The Spiritual Flash Mob

Our times, they are contentious. Believers are being attacked in favor of secular agendas.  Prominent Catholics make heretical statements, crowning themselves as representative of Church teachings. Faithful journalists offer rebukes of both the attackers and the Church for what they perceive to be a lackadaisical or even enabling attitude.  It’s no wonder Christians often feel anxious and confused.

This shouldn’t be a new feeling. Jesus told us that the world wouldn’t like us very much, but that we were not of this world.  He also told us many times, “Be not afraid.” When faced with any of the above situations, I think there is a response that Christians can and should have, and it can be found in St. Padre Pio’s famous quote:

“Pray, hope and don’t worry. Worry is useless. God is merciful and will hear our prayer.”

The very first word is the answer: Pray.

I would like to suggest that we respond to the ills of this world with spiritual flash mobs.

First, let me define my terms. A flash mob is a group of people who gather in public and perform a seemingly random act. Have you ever seen a video on the internet that shows an individual break into song, or maybe dance, and then he or she is joined by others in a coordinated performance? This would be a type of flash mob. While flash mobs can be pointless or even destructive, often they are positive and joyful.

What would a spiritual flash mob look like? Every time there is a pro-abortion statement issued, every time we hear of people being persecuted for their faith, every time we read about a car accident or drug overdose in the local paper, we come together (in spirit) and pray.

Imagine the change we could bring about through the unification of our prayers. Imagine hundreds, or even thousands of prayer warriors bringing the same petition to God at the same time. “Wherever two or three are gathered in my name…”  How about thousands?

Many of us already do a version of this through Facebook, calling on “friends” to pray for special intentions. How much more effective could our prayers be if we opened the channel up to include people from all over the world?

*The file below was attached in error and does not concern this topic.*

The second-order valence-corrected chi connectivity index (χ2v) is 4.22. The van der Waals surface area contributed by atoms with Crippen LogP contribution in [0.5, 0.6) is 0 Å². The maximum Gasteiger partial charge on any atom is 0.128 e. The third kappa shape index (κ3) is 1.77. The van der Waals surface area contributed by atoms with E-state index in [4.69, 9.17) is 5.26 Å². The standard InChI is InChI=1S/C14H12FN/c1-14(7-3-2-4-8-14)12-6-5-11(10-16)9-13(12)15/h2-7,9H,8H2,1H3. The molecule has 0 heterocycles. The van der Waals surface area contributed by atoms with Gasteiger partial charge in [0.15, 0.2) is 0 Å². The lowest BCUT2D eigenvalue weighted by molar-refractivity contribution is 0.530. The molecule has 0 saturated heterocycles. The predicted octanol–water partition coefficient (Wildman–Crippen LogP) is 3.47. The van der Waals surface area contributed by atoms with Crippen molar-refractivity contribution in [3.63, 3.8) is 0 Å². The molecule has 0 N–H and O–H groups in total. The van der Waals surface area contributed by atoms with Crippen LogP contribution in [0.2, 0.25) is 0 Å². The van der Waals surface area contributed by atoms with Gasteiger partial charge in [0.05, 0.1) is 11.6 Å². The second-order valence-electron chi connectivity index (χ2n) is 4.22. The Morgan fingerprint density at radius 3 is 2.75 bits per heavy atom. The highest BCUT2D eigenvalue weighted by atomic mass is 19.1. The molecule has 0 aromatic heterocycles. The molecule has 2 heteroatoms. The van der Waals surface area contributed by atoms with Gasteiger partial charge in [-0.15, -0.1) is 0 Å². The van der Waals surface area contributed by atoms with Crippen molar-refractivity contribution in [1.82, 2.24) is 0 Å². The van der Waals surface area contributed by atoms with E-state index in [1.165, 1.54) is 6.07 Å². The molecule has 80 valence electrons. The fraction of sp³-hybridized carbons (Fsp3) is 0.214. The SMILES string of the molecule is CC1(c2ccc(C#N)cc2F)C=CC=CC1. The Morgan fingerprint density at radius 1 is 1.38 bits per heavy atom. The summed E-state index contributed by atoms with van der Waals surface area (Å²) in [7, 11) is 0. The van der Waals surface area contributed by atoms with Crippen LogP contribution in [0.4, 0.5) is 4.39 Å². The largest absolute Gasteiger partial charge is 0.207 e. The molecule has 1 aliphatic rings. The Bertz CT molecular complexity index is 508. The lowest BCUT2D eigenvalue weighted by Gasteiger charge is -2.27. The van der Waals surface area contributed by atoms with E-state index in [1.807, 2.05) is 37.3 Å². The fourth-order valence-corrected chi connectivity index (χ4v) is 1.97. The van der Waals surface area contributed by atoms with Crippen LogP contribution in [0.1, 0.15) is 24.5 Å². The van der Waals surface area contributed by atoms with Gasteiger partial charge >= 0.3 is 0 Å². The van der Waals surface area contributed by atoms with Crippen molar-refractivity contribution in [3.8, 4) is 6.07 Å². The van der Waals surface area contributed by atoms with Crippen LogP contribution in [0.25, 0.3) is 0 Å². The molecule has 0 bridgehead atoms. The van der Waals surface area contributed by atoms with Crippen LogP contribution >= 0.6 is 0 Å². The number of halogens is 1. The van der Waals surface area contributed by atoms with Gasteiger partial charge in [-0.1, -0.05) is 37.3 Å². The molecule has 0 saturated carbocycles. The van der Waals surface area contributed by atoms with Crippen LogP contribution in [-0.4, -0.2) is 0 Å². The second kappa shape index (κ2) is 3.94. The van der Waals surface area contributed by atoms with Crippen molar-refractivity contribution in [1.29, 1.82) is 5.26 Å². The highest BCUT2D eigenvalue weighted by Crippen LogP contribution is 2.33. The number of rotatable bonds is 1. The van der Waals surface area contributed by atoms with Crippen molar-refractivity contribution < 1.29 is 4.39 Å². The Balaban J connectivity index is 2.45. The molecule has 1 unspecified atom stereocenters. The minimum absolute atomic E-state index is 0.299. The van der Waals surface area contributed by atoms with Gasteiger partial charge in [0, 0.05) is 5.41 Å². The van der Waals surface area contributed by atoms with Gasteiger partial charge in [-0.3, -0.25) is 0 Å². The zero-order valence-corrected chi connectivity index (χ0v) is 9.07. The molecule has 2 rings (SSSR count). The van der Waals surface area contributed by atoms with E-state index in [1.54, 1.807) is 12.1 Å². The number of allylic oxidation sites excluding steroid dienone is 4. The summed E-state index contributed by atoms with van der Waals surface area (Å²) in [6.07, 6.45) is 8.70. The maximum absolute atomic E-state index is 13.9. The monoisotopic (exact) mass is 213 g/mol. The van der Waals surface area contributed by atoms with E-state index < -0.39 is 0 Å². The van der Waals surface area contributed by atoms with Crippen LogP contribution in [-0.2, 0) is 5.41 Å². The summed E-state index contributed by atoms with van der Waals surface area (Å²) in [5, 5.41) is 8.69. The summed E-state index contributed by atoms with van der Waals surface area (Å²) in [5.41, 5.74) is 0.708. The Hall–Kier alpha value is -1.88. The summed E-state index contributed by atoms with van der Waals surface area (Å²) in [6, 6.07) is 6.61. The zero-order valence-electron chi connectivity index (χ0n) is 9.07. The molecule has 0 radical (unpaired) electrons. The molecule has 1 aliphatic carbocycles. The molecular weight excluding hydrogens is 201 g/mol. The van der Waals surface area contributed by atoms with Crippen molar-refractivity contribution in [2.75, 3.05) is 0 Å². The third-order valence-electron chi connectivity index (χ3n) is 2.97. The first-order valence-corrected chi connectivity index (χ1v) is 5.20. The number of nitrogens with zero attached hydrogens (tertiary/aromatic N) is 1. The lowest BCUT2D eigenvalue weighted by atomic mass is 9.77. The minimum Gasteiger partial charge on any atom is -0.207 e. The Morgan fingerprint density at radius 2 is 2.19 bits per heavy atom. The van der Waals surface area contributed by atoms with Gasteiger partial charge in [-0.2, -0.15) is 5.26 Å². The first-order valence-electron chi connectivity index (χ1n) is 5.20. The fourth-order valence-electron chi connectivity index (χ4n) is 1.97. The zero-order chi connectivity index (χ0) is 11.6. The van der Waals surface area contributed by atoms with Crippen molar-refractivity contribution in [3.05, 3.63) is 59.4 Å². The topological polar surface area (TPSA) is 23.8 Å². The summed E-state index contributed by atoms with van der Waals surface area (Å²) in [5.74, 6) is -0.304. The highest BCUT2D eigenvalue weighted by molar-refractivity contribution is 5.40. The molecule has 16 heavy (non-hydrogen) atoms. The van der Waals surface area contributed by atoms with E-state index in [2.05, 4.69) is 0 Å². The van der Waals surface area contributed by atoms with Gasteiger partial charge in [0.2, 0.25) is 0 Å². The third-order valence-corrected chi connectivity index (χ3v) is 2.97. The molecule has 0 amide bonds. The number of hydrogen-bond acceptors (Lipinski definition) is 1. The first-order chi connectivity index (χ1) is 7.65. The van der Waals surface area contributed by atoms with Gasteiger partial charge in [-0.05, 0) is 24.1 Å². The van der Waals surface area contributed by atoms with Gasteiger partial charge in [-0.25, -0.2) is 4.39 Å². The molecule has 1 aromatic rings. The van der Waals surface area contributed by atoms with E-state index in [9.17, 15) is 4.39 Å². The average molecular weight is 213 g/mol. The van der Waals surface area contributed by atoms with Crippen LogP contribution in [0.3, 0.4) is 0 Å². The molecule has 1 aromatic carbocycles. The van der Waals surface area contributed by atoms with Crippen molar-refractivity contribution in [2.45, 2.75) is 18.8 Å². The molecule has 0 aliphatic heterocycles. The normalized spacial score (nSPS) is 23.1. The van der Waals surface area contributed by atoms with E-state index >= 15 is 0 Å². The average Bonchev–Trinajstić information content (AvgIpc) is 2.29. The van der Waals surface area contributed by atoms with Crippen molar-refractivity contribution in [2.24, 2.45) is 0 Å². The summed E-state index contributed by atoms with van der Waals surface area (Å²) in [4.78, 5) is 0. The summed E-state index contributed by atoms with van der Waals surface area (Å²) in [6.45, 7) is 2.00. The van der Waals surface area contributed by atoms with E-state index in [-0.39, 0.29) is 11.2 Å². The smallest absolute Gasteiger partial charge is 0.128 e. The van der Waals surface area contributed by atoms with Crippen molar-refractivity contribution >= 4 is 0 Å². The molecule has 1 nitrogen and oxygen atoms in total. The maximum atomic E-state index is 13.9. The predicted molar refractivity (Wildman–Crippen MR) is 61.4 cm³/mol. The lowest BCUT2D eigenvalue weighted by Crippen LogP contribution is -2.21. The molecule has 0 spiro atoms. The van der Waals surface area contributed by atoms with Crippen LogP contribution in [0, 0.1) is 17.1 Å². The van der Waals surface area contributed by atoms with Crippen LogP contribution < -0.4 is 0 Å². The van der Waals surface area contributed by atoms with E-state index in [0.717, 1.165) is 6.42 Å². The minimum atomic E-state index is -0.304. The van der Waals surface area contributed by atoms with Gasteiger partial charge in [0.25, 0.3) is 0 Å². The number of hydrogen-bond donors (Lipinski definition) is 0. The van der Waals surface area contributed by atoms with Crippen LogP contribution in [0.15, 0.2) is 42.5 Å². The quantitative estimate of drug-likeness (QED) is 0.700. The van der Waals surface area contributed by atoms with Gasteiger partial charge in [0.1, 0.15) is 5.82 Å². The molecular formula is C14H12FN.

We could swarm every evil, inundating both perpetrator and victim with the warm embrace of Jesus’ love. This is what we are called to do. Not to stir the pot and keep the rhetoric going. Not to make a judgment about the state of another person’s soul. We are called to love them to the point where they can’t escape Jesus’ own love. And then, of course, they will have to make a choice. We can pray about that, too.

We’ve already witnessed the positive effects of large group prayer. Some of the more famous examples include the victory of outnumbered Christians against invading Turks in the Battle of Lepanto and the peaceful withdrawal of Soviet troops from Austria. Perhaps lesser known are the one million Fatima pilgrims joined by over 300 dioceses throughout the world in a night of prayer on October 12-13, 1960 in response to Soviet threats against the West. That night, as the Soviets’ tested their new long-range atomic bomb, the missile blew up, killing 300 top military leaders and scientists and setting Russia’s nuclear program back twenty years.

I already have some intentions lined up.

  • Pray for clarity in confusion, both for the followers of Christ and for those who don’t know Him but are seeking the Truth.
  • Pray for an end to abortion and euthanasia, two evils that attack the very dignity of human beings.
  • Pray that God’s merciful love will infuse those who persecute Christians and other religious minorities.
  • Pray for peace throughout the world.

God hears every prayer, especially those of the “poor”. This includes those who are poor in spirit, or humble. Ask God to rid you of your judgment, your anger, and your self-righteousness. We are all guilty of these sins, because we are all human. Ask God to make you poor in spirit. Ask Him to make you a peacemaker.

If Christians would stop responding to the world in worldly ways and instead stick to Jesus’ plan—to spread the Gospel, which is Love—I bet we would see the positive results of His hand working in our lives and in the lives of others.

© Jacqueline Vick, 2017

Jacqueline Vick

Jacqueline Vick

Jacqueline Vick is a devout Catholic, wife to a wonderful guy, pet parent to a troubled mutt, and mystery writer. She has written two Rosary meditation books designed to help readers delve deeper into the Mysteries, including one for the childless. Her website is www.jacquelinevick.com.

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